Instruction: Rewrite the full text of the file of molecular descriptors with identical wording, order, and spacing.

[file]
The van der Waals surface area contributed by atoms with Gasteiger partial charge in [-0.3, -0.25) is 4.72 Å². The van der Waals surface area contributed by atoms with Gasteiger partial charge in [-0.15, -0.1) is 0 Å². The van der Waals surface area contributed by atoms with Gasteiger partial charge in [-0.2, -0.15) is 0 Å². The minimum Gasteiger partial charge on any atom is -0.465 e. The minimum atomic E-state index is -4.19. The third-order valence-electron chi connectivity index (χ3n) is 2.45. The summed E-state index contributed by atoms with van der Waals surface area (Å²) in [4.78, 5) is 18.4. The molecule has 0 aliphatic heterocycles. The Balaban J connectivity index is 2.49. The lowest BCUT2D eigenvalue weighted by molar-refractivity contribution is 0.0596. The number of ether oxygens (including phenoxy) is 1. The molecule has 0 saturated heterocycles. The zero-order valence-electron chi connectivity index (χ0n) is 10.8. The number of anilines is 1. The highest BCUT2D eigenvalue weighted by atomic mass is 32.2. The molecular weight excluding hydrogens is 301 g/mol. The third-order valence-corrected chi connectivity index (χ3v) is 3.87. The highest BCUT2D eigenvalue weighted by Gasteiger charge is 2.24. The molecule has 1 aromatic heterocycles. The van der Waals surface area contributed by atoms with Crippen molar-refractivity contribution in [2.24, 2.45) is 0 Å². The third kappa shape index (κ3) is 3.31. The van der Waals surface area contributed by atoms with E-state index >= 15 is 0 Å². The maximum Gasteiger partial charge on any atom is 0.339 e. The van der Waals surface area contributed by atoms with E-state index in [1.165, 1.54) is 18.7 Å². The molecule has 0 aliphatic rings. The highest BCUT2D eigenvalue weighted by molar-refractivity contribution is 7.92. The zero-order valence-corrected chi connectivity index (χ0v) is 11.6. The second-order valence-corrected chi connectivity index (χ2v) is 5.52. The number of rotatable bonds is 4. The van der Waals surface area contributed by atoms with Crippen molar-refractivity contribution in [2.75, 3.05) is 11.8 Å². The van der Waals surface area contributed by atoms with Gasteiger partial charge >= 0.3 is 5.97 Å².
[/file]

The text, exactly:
The van der Waals surface area contributed by atoms with Gasteiger partial charge in [-0.3, -0.25) is 4.72 Å². The van der Waals surface area contributed by atoms with Gasteiger partial charge in [-0.15, -0.1) is 0 Å². The van der Waals surface area contributed by atoms with Gasteiger partial charge in [-0.2, -0.15) is 0 Å². The minimum Gasteiger partial charge on any atom is -0.465 e. The minimum atomic E-state index is -4.19. The third-order valence-electron chi connectivity index (χ3n) is 2.45. The summed E-state index contributed by atoms with van der Waals surface area (Å²) in [4.78, 5) is 18.4. The molecule has 0 aliphatic heterocycles. The Balaban J connectivity index is 2.49. The lowest BCUT2D eigenvalue weighted by molar-refractivity contribution is 0.0596. The number of ether oxygens (including phenoxy) is 1. The molecule has 0 saturated heterocycles. The zero-order valence-electron chi connectivity index (χ0n) is 10.8. The number of anilines is 1. The highest BCUT2D eigenvalue weighted by atomic mass is 32.2. The molecular weight excluding hydrogens is 301 g/mol. The third-order valence-corrected chi connectivity index (χ3v) is 3.87. The highest BCUT2D eigenvalue weighted by Gasteiger charge is 2.24. The molecule has 1 aromatic heterocycles. The van der Waals surface area contributed by atoms with Crippen molar-refractivity contribution in [2.24, 2.45) is 0 Å². The third kappa shape index (κ3) is 3.31. The van der Waals surface area contributed by atoms with E-state index >= 15 is 0 Å². The maximum Gasteiger partial charge on any atom is 0.339 e. The van der Waals surface area contributed by atoms with E-state index in [1.165, 1.54) is 18.7 Å². The molecule has 0 aliphatic rings. The highest BCUT2D eigenvalue weighted by molar-refractivity contribution is 7.92. The zero-order valence-corrected chi connectivity index (χ0v) is 11.6. The second-order valence-corrected chi connectivity index (χ2v) is 5.52. The number of rotatable bonds is 4. The van der Waals surface area contributed by atoms with Crippen molar-refractivity contribution in [2.75, 3.05) is 11.8 Å². The van der Waals surface area contributed by atoms with Gasteiger partial charge >= 0.3 is 5.97 Å².